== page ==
ST JOHN AMBULANCE: What to do when someone is choking

Young children especially are prone to choking
Young children especially are prone to choking

St John Ambulance, the nation’s leading first aid charity, has teamed up with the Littlehampton Gazette to bring you some simple, but life saving, first aid tips – this week: choking.

Breathing is vital to life. Every time we breathe, we not only take oxygen in but breathe carbon dioxide out.

Without oxygen the cells of the body will start to die in about three minutes.

Choking is caused by a foreign object that is stuck at the back of the throat that may block the throat or cause muscular spasm.

Young children especially are prone to choking.

A child may choke on food, or may put small objects into their mouth and cause a blockage of the airway.

If the blockage of the area airway is mild, the casualty should be able to clear it themselves by coughing.

If it is severe they will be unable to speak, cough, or breathe, and will eventually lose consciousness.

If the casualty is a child or adult, follow these steps:

• Ask the casualty ‘Are you choking?’ If the casualty is breathing encourage them to cough to try to remove the obstruction themselves.

• If they can’t speak, cough or breathe, bend them forward. Give up to five sharp blows between the shoulder blades with the heel of your hand. Check their mouth, but do not do a finger sweep of the mouth.

• If choking persists, stand behind the casualty. Put both arms around them and put one fist between the navel and the bottom of the breastbone. Grasp your fist with your other hand, and pull sharply inwards and upwards up to five times. Recheck the mouth

• Repeat the backslaps and thrusts until the obstruction clears. If after three cycles it still has not cleared, call 999/112 for emergency help. Continue the sequence until help arrives or the obstruction is cleared, or they lose consciousness. If they lose consciousness, open the airway and check breathing.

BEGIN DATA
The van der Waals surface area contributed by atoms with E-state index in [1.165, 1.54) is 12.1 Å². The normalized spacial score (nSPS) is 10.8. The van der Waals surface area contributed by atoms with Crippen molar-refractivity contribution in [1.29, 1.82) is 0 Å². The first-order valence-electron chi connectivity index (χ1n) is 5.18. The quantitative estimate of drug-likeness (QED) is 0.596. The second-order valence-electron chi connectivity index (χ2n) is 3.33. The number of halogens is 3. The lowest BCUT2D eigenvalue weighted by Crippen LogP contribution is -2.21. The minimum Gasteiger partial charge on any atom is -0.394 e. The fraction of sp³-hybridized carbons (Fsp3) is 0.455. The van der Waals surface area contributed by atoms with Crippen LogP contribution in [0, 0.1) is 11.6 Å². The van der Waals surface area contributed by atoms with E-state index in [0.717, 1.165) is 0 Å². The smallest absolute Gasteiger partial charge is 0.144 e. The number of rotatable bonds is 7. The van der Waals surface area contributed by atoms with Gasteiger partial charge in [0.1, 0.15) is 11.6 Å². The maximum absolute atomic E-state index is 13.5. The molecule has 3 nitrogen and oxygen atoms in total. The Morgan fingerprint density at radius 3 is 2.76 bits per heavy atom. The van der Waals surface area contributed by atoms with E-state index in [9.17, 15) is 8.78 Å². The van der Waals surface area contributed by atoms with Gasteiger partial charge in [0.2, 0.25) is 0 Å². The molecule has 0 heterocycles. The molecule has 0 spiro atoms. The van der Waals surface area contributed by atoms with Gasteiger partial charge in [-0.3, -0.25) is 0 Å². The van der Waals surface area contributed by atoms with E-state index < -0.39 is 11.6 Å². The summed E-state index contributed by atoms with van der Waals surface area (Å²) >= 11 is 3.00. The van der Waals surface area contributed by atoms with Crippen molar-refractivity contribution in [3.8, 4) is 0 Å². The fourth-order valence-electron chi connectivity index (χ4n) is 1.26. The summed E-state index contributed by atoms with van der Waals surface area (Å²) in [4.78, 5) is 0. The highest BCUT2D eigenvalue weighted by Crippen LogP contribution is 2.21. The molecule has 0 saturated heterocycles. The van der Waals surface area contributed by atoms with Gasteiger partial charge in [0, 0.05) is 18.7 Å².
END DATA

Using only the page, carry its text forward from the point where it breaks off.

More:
If the casualty is an infant, follow these steps:

• Lay the baby face down along your thigh, supported by your arm.

• Give up to five back blows between the shoulder blades with the heel of your hand, check the mouth for any obstruction and remove, but don’t stick your fingers down the throat.

• If the obstruction hasn’t cleared, turn the baby on their back. Place two fingers on the centre of the infant’s chest and push inwards and upwards sharply against the breastbone. Check the mouth for any obstruction and remove. Repeat up to five times.

• If the obstruction doesn’t clear, repeat the backslaps and thrusts until the obstruction clears. If after three cycles it still has not cleared, call 999/112 for emergency help. Continue the sequence until help arrives.

• For those looking for quick, easily accessible first aid information, the St John Ambulance app is available free on smartphones and the website {http://www.sja.org.uk/sja/default.aspx |(www.sja.org.uk)|www.sja.org.uk} offers demo videos, an interactive game, and lots of free advice. For more information about first aid courses please call 0303 003 0101.